ABOUT HEARING AIDS


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Hearing aid electronics control how sound is transferred from the environment to your inner ear. All hearing aids amplify sounds, making them louder so that you can hear them better. Most hearing aid manufacturers now only produce digital hearing aids — analog hearing aids are being phased out. With digital technology, a computer chip converts the incoming sound into digital code, then analyzes and adjusts the sound based on your hearing loss, listening needs and the level of the sounds around you. The signals are then converted back into sound waves and delivered to your ears. The result is sound that's more finely tuned to your hearing loss. Digital hearing aids are available in all styles and price ranges.

Some hearing aid options improve your ability to hear in specific situations:

  • Directional microphones. These microphones pick up sounds coming from in front of you better than coming from behind or beside you. This technology improves your ability to hear when you're in an environment with a lot of background noise. Typically you'll have both a regular microphone and a directional microphone, so you can switch between the two types. Some hearing aids automatically switch between the regular and directional modes.
  • Telephone adapters. This technology, also referred to as telecoil T switches, makes it easier to hear when talking on the telephone. The telecoil eliminates the sounds from your environment and only picks up the sounds from the telephone. Some hearing aids switch automatically when the phone is held up to the hearing aid, while others require flipping a switch. Keep in mind that this technology works only with telephones that are compatible with hearing aids — most cell phones aren't.
  • Bluetooth technology. New hearing aids can transmit sound from Bluetooth devices, such as Bluetooth cell phones. These hearing aids require an interface that wirelessly picks up the Bluetooth signal from Bluetooth compatible devices and transmits the signal to the hearing aid. You don't have to hold the phone to your ear or hearing aid to hear the sounds.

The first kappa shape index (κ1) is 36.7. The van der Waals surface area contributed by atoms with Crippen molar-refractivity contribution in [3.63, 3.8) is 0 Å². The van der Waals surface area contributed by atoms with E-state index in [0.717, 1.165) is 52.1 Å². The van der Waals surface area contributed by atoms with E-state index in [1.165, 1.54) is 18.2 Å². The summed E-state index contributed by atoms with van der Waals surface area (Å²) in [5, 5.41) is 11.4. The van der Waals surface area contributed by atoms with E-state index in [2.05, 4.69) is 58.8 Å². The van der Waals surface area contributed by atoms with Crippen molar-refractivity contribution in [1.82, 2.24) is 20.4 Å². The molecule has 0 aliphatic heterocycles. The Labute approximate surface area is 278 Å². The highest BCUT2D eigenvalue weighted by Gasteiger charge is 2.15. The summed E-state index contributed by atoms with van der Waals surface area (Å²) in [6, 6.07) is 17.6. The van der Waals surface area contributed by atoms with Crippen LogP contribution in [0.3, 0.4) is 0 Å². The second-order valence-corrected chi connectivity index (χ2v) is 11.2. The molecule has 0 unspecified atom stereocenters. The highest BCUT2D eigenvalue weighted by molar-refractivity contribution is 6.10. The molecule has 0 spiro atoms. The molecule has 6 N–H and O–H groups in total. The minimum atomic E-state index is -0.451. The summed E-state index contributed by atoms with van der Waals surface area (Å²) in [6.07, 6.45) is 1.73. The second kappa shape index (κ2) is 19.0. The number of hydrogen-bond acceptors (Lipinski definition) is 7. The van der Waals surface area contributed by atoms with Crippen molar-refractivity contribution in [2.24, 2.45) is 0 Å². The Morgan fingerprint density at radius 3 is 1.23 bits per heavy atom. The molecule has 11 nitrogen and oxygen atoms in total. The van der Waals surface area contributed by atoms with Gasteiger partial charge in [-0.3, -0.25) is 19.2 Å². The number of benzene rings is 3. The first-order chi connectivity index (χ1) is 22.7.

• Remote controls. Some hearing aids use a remote control that makes volume control adjustments or other changes without touching the hearing aid. The remote may also make other adjustments, such as activating the directional microphone or increasing the noise reduction.

MANUFACTURERS
St. Anthony’s Audiology and Hearing Center is proud to partner with a variety of manufacturers; as a result, we provide our patients with the most appropriate amplification for hearing needs.  We encourage you to call us and/or schedule an appointment to further discuss your options and available hearing-loss solutions.

HEARING AID STYLES & FEATURES


Hearing aids contain many of the same parts in which to carry sound from the environment into your ear.  However, hearing aids come in a variety of styles, sizes, and fittings. 

Some hearing aids fit partially in your ear canal; others are small enough to fit inside your ear canal, making them nearly invisible.

Common Hearing Aid Styles: 

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An in-the-canal hearing aid is custom molded and fits partly in the ear canal, but not as deeply as the completely-in-the-canal aid. This hearing aid can improve mild to moderate hearing loss in adults. An in-the-canal hearing aid:

  • Is less visible in the ear
  • Is easy to use with the telephone
  • Includes features that won't fit on completely-in-the-canal aids, but the small size can make the features difficult to adjust
  • May not fit well in smaller ears

Half-shell

A larger version of the in-the-canal hearing aid, the half-shell is custom molded and fills the lower portion of the bowl-shaped area of your outer ear. This style is appropriate for mild to moderately severe hearing loss. A half-shell hearing aid:

  • Is bigger than an in-the-canal hearing aid
  • Is a little easier to handle than are the smaller hearing aids
  • Includes additional features, such as directional microphones and volume control
  • Fits most ears

An in-the-ear (full-shell) hearing aid is custom made and fills most of the bowl-shaped area of your outer ear. This style is helpful for people with mild to severe hearing loss. An in-the-ear hearing aid:

  • Is more visible to others
  • May pick up wind noise
  • Contains helpful features, such as volume control, that are easier to adjust
  • Is generally easier to insert into the ear
  • Uses larger batteries, which typically last longer and are easier to handle

Behind-the-ear hearing aids hook over the top of your ear and rest behind the ear. The hearing aid picks up sound, amplifies it and carries the amplified sound to an ear mold that fits inside your ear canal. This type of aid is appropriate for almost all types of hearing loss and for people of all ages. A behind-the-ear aid:

  • Is the largest, most visible type of hearing aid, though some new versions are smaller, streamlined and barely visible
  • Is capable of more amplification than are other hearing aid styles

Open-fit hearing aids are small behind-the-ear-style devices.  Sound travels from the instrument through a small tube or wire into a tiny dome or speaker, inside the ear canal. Open-fit aids maintain an open ear canal.  Such aids are ideal for mild to moderate high-frequency hearing loss in which low-frequency hearing remains normal or near normal.  

Open-fit hearing aid characteristics:

  • Is less visible
  • Does not plug the ear (small in-the-canal hearing aids)
  • Uses extremely small batteries
  • Lacks manual adjustments because of its small size